Beer commercials target teens, glamorize underage drinking
The gentle hum of nature fills the air. The sound of crickets chirping and frogs croaking fill the background. In the midst of this scene, three frogs sit on a log.
This peaceful scene is from the 1996 Budweiser commercial featuring the unforgettable catchphrase "Bud-weis-er.” In fact, this phrase was so memorable that a study by the Berkeley Center on Alcohol Advertising found that children ages nine to 11 were more familiar with these frogs than with figures such as the Power Rangers or even Smokey the Bear.
Unfortunately, this is not the only beer ad that targets underage viewers. A study by Georgetown University's Center on Alcohol Marketing and Youth (CAMY) found that all 15 of the television shows with the highest number of teen viewers featured alcohol ads. In total, alcohol advertisers spent $30 million dollars to place over 2,600 ads on shows like Friends, Fear Factor and Smallville"all shows with a heavy teen following.
Thanks to these ads, the message that underage drinking is acceptable has been perpetuated at Blair. Recent alcohol-related suspensions at Blair football games and the Homecoming dance demonstrate that underage drinking is clearly a problem among Blair students. According to the Family First Group, 80 percent of high-schoolers nationwide have tried beer. In 1998, underage drinkers consumed $27 billion worth of alcohol"nearly a quarter of all the alcohol sold in the U.S.
The media has proven to be a large force behind underage drinking. According to a Federal Trade Commission report, "There is reason to believe that advertising plays a role," in influencing an underage persons drinking decisions.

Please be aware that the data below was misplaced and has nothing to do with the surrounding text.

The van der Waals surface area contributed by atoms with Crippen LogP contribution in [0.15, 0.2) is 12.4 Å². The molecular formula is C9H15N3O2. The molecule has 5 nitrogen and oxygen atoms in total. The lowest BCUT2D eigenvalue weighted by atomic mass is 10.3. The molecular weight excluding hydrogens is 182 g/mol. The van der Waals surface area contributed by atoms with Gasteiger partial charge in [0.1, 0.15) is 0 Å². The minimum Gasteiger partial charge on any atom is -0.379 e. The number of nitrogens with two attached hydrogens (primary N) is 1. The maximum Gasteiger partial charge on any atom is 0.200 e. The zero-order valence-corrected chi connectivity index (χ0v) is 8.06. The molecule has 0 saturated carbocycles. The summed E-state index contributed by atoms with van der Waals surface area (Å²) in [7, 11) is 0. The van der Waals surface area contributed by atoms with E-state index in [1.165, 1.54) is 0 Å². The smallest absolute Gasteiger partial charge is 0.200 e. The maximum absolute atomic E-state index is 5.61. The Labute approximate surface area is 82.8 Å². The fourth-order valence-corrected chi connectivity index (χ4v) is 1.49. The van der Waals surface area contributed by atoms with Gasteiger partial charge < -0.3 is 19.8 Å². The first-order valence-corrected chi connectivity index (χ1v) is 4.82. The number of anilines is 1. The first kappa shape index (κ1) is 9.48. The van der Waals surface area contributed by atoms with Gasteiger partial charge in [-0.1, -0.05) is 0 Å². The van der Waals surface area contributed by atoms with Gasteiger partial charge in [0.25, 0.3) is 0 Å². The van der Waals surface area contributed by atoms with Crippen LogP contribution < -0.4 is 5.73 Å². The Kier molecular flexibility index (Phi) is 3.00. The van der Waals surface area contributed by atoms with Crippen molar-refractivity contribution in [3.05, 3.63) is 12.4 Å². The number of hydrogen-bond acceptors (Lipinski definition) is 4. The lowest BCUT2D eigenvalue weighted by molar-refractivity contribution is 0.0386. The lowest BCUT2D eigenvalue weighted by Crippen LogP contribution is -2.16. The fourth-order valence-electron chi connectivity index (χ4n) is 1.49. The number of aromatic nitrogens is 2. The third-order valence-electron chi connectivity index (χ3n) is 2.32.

Besides the obvious legal repercussions of underage drinking, students who choose to drink early are at a risk for other consequences says Jay Hedlund, the manager of the campaign for Alcohol Free Sports TV. People who drink before age 15 are 50 percent more likely to develop an alcohol dependency, he explains. When drinking, teens are putting themselves in dangerous situations. Every day three teens die from drinking and driving, and at least six more die of other alcohol-related causes.
Recent research shows a connection between the mass advertising teens are exposed to and the pressure to unlawfully drink. Teens are viewing more alcohol ads than ever before. CAMY found that almost 90,000 additional alcohol-related television ads appeared in 2003 than in 2001, and teens ages 13 to 19 saw an average of 245 alchol-related ads in 2001. They saw more ads for beer than for other products like juice, gum, chips, sneakers or jeans.
While there is no definite study linking alcohol commercials to underage drinking, the motives of alcohol advertisers are obvious. "Why would [alcohol] advertisers be spending so much if they didn't think it would help their return?" Hedlund says.
Until stricter policies are placed on the alcohol industry to force them into regulating their commercials, teens continue to be the target of beer ads. Just as cigarette commercials were outlawed from television in 1971 due to the health concerns of smoking, it is time for the alcohol industry to face a ban or, at the very least, heavy restrictions.
Regulations should prohibit alcohol commercials on shows were teens make up over 15 percent of the viewership. In addition, advertisers should not be allowed to air ads during primetime television, and, most importantly, advertisers should show it like it is"it's about time we saw an old man passed out, or a women who needed a liver transplant after years of alcohol addiction. Until then, it's goodbye Joe Camel, and hello to a new generation of underage alcoholics.
Want to help end underage drinking? Contact your senator or Representative today and urge them to co-sponsor the STOP Underage Drinking Act (Bill S. 2718 and H.R. 4888.)
Emily-Kate Hannapel. If Emily-Kate were to die tomorrow, she would want to be eating ice cream when it happened. Ben & Jerry's Heath Bar Crunch, to be exact. She is the president and sole member of Blair's Vegetarian Club, a captain of the Varsity Field Hockey Team, … More »